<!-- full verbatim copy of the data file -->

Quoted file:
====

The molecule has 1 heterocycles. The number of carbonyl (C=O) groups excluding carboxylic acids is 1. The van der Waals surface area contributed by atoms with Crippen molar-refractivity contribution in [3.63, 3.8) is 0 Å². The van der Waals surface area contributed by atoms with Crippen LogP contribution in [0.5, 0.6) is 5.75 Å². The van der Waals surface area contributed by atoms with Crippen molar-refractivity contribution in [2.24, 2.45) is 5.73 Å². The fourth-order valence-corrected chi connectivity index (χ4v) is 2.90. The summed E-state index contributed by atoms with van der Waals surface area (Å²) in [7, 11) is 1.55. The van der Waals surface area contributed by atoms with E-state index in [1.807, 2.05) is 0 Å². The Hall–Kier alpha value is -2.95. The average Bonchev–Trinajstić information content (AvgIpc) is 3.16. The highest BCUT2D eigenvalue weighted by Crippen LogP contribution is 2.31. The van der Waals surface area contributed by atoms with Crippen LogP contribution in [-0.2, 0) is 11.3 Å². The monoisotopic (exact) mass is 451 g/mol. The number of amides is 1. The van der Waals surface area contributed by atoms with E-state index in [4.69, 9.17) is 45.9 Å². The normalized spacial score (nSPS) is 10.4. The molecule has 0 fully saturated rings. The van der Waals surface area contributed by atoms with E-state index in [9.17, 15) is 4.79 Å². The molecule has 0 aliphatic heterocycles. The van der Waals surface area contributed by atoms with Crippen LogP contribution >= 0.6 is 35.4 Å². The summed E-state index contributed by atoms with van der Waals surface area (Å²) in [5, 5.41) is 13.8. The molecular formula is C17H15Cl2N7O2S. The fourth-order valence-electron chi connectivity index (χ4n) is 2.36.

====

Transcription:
The molecule has 1 heterocycles. The number of carbonyl (C=O) groups excluding carboxylic acids is 1. The van der Waals surface area contributed by atoms with Crippen molar-refractivity contribution in [3.63, 3.8) is 0 Å². The van der Waals surface area contributed by atoms with Crippen LogP contribution in [0.5, 0.6) is 5.75 Å². The van der Waals surface area contributed by atoms with Crippen molar-refractivity contribution in [2.24, 2.45) is 5.73 Å². The fourth-order valence-corrected chi connectivity index (χ4v) is 2.90. The summed E-state index contributed by atoms with van der Waals surface area (Å²) in [7, 11) is 1.55. The van der Waals surface area contributed by atoms with E-state index in [1.807, 2.05) is 0 Å². The Hall–Kier alpha value is -2.95. The average Bonchev–Trinajstić information content (AvgIpc) is 3.16. The highest BCUT2D eigenvalue weighted by Crippen LogP contribution is 2.31. The van der Waals surface area contributed by atoms with Crippen LogP contribution in [-0.2, 0) is 11.3 Å². The monoisotopic (exact) mass is 451 g/mol. The number of amides is 1. The van der Waals surface area contributed by atoms with E-state index in [4.69, 9.17) is 45.9 Å². The normalized spacial score (nSPS) is 10.4. The molecule has 0 fully saturated rings. The van der Waals surface area contributed by atoms with E-state index in [9.17, 15) is 4.79 Å². The molecule has 0 aliphatic heterocycles. The van der Waals surface area contributed by atoms with Crippen LogP contribution >= 0.6 is 35.4 Å². The summed E-state index contributed by atoms with van der Waals surface area (Å²) in [5, 5.41) is 13.8. The molecular formula is C17H15Cl2N7O2S. The fourth-order valence-electron chi connectivity index (χ4n) is 2.36.